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Brighton West Pier
Brighton, East Sussex, UK
Brighton West Pier
associated engineer
Eugenius Birch
date  1863 - 1866
era  Victorian  |  category  Pier, seaside  |  reference  TQ301038
ICE reference number  HEW 212
photo  Paul Dunkerley
In its day, this was the finest seaside pier around the British coasts and it is considered to be the masterpiece of its designer, Eugenius Birch. It was the third pier in the country to incorporate cast iron screw piles.
The piles support columns in groups of two rows of three braced diagonally with wrought iron tie rods. These support cross heads carrying longitudinal lattice girders and cross beams that carry the timber decking.
The pier is 1,115ft long and 310ft wide at the pierhead (seaward end).
Subsequently, the deck has been widened, shelters added, the pierhead increased in size, a landing stage built and a massive pavilion added in 1893.
Originally there were only two square tollhouses at the entrance.
The pavilion was used first as a concert hall and then converted to a theatre 10 years later. A new concert hall was added in 1916 and a new top deck and entrance built in 1932. Some restoration was done in 1968 prior to the making of the film 'Oh! What a Lovely War', which used the pavilion as a set.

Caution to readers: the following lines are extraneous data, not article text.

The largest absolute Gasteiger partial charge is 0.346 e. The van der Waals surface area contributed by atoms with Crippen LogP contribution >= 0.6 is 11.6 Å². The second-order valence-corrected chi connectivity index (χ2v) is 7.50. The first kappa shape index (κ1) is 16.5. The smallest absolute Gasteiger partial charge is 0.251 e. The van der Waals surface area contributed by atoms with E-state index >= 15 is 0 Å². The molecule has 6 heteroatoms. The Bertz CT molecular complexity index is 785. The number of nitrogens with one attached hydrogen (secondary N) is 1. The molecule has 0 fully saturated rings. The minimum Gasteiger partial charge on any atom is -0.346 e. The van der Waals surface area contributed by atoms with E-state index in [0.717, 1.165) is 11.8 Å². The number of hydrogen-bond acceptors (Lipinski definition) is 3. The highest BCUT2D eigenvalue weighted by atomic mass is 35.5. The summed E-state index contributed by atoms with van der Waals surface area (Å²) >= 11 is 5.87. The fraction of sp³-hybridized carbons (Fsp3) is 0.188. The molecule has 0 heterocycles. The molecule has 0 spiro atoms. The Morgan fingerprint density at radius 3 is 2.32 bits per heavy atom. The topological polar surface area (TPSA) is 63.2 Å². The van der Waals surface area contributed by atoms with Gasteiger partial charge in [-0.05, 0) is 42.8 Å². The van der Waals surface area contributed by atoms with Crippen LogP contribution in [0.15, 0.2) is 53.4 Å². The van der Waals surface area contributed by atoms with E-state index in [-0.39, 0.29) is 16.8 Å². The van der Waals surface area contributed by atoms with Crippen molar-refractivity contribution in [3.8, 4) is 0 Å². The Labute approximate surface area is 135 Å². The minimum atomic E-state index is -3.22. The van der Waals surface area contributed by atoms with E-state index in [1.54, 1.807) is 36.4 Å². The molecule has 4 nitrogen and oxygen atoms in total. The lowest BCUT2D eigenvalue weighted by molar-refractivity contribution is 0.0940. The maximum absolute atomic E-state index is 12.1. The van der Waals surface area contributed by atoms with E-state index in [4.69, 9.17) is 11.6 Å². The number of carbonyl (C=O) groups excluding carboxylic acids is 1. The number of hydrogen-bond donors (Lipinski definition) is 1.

The pier has excellent ironwork details. It has, however, been derelict and closed to the public since 1975. It suffered major storm damage in 1987.
In 2002, restoration was estimated to cost some 34m but shortly afterwards part of the concert hall collapsed. A fire destroyed the pierhead pavilion in 2003. More of the structure collapsed in June 2004.
Despite its being Grade 1 listed, the pier has been allowed to deteriorate and fall into the sea. English Heritage conceded in July 2004 that restoration of the pier was "no longer possible".
Contractor: Richard Laidlaw & Son, Glasgow
Research: PD
reference sources   CEH SouthSurvSPSPd

Brighton West Pier